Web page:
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Five days after Yom Kippur Jews across the world begin the celebration of Sukkot. This year it begins at sundown Sunday 9/23. Sukkot is one of the three most important Jewish festivals (the other two are Passover and Shavuot). I know what some of you are thinking, and the answer is no, Chanukah is a very minor holiday. The three “biggie” festivals are the only holidays ordained by God in the Torah. During biblical times the Children of Israel would come to Jerusalem from all over the holy land to celebrate those three festivals. Sukkot must have been a rough one for the Jews who lived far from Jerusalem because they were required to be at the holy temple for Rosh Hashana, Yom Kippur, and Sukkot for more than three weeks.

The other holidays we celebrated Chanukah, Purim, Yom HaShoah, and my birthday were either created by Rabbis, other great leaders or as in the case of my birthday by a blogger looking for attention.

Note: Thre is one man-made holiday does reach the level of the “biggies,” my wedding anniversary. It reaches that level so I won’t be killed in my sleep and because of a Jewish tradition called שלום הבית “Shalom HaBayit,” peace in the home.

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The celebration of Sukkot is commanded in chapter 24, verse 34 in the third book of the Torah; Vayikra (known by Gentiles as Leviticus). Jews call each book of the Torah by the first words in the book. In the case of the third book, it’s Vayikra, which means ‘And He called.” The “He” is the big guy upstairs. Anyway that verse says

Speak to the children of Israel, saying: On the fifteenth day of this seventh month, is the Festival of Sukkot, a seven day period to the Lord.

Oh wait,  I forgot to tell you. Rosh HaShana, the Jewish New Year is the first day of Tishrei, the Seventh month in the Jewish calendar (when God created the universe). In the Jewish tradition, there are four New Years every year.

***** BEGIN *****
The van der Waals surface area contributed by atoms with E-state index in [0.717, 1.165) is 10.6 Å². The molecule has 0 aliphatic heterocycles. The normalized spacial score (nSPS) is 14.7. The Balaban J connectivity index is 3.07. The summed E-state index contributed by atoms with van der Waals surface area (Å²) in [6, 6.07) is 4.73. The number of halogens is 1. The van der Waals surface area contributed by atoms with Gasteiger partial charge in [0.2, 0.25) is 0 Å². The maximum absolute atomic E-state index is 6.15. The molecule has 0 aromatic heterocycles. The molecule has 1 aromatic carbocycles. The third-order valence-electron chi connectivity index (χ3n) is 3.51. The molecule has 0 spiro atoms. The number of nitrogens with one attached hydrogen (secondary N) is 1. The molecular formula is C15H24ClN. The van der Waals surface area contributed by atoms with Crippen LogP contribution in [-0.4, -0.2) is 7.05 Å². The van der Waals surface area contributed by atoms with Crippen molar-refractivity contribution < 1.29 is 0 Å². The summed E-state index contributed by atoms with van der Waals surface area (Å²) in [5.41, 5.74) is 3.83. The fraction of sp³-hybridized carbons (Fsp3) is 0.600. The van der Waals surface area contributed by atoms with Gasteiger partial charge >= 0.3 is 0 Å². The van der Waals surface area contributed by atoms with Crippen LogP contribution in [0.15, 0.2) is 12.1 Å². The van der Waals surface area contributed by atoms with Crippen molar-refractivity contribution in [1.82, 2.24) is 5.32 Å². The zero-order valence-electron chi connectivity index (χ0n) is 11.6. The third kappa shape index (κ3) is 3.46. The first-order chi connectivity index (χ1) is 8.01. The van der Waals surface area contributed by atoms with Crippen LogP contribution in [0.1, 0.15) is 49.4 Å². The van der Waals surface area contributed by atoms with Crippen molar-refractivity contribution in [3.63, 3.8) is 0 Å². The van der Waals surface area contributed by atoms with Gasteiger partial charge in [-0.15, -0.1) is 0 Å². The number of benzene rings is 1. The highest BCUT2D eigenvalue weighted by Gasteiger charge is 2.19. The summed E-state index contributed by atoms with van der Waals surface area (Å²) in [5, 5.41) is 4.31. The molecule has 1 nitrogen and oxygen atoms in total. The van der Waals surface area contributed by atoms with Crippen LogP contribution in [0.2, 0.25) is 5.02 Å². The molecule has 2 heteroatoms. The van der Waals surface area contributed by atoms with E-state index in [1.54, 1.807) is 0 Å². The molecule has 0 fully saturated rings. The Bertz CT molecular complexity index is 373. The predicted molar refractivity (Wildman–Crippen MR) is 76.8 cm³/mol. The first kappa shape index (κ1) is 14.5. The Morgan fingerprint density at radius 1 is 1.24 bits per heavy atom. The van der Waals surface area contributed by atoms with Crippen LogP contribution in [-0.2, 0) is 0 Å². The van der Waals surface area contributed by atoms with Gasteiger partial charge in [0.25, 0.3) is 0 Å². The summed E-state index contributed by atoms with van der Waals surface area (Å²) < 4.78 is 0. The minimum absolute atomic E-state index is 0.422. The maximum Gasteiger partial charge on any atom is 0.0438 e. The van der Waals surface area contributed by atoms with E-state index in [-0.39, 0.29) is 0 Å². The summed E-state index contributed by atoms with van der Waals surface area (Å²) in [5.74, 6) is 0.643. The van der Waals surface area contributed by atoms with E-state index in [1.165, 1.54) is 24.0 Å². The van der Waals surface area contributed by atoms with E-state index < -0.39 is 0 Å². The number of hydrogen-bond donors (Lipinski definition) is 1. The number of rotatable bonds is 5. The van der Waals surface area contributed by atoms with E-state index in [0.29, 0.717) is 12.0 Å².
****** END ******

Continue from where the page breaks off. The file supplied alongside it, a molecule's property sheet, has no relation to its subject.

Along with Rosh HaShana are:

  • The 15th of Shevat also known as Tu B’Shevat–it is the new year for trees. In the Torah, it says we are not to eat a tree’s fruit until it is three years or three Tu B’Shevat’s old
  • The first of Nisan (which is the first month of the year).  Passover is 15 days later.  It is said seventy individuals went into Egypt to become slaves and we came out as one people. Nisan celebrates becoming one people, that unification earned our redemption from Egypt. The first of Nisan is also a reminder to start adding fiber to our diet because all that matzoh we are about to eat eight days of Matzoh two weeks later during Passover, which is the equivalent of pouring cement into our large intestines.
  • The last new year, the first of  Elul is the New Year for the tithing of cattle. The tithe for cattle had to be made from cattle born in the same fiscal year, between the first of Elul one year and the next.

Back to Sukkot– part of the holiday observance is to create a flimsy “structure” with a semi-see-through roof–the roof must be built from something that grows in the ground.  The structure is called a Sukkah.  My friend Eddie built his Sukkah from scratch using raw materials.  He is what’s known in Hebrew as שוויצר which translates as “freaking show-off.” As for me,  I put together a pre-fabricated Sukkah which doesn’t save my fingers from injury.

During Sukkot we eat, entertain, and some even sleep in this structure. Personally, my favorite part of the holiday is inviting over friends and hanging out in the Sukkah, It seems less pressured than when they come into the house and hang out because if we drop something, it doesn’t matter we are outside.

The holiday reminds us of the life of the ancient Israelites wandering in the wilderness for 40 years living in structures like this (and arguing over whether or not Moses should stop at a gas station to ask for directions). More importantly, existing in this kind of flimsy structure, reminds us of the frailty and transience of life and in the end, our necessary dependence on God to protect us.